Be kind to one another, for those great burdens that weigh heavy on your mind and are carried through your days look quite similar to the burdens of your neighbor. Perhaps not. Perhaps yours are more complicated or more contained, larger than your arms can hold or stuffed into a backpack for long-term travel. Maybe your burdens are new or old, hairy or smelly or itchy or odd. But look next door and you’ll see that they’re the same, if you’ll let yourself believe that, if you’ll do yourself the favor (and your neighbor too).

I let myself cry today because the air felt safe and appropriate and true. Water spilled over the edge of my face mask in a hospital room that has grown too familiar; with a hidden smile, my eyes reveal all. I felt thankful for the kindness those around me offered, to allow the mystery of tears, to even share in it. My burdens seem so big to me; I know yours do as well to you. And they are. And I see that. So I plead with you to be kind to one another. For the world needs a ballooning of grace and joy and kindness to glide through the sky and overcome temporary, sorrowful burdens below.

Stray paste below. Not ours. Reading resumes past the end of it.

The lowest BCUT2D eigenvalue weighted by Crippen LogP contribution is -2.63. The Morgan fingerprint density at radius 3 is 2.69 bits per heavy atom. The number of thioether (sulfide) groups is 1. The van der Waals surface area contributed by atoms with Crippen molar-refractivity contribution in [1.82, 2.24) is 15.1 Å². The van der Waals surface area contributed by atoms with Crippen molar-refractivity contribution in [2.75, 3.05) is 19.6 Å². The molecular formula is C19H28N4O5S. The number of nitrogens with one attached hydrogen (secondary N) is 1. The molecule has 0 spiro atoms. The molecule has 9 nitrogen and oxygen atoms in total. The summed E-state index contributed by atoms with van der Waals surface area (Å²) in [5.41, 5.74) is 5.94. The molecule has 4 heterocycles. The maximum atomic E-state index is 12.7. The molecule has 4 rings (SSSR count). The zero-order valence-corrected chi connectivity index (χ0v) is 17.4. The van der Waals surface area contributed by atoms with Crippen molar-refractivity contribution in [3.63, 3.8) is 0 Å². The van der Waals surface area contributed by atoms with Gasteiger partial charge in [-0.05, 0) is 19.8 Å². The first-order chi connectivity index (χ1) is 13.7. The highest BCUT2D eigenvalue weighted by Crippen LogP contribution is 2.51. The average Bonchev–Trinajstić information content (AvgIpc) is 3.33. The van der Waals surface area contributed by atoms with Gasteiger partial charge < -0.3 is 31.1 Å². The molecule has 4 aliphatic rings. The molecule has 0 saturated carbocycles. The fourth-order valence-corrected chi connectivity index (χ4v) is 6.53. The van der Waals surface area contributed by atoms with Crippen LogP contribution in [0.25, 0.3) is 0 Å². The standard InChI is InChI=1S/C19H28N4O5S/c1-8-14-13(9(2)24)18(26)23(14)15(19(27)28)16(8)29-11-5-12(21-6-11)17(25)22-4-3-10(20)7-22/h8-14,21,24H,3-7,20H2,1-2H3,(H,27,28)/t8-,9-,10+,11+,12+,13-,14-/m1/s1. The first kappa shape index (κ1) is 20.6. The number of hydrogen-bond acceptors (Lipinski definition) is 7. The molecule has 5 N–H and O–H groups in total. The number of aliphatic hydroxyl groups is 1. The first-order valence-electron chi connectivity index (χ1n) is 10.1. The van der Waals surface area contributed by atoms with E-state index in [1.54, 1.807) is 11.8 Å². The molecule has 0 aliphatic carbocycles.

For every bullet point on my gratitude list, I feel as if three more arise to oppose. On tough days, I’m too tired to bother. But kindness pulls me through. It can pull us through together if we’ll let it.

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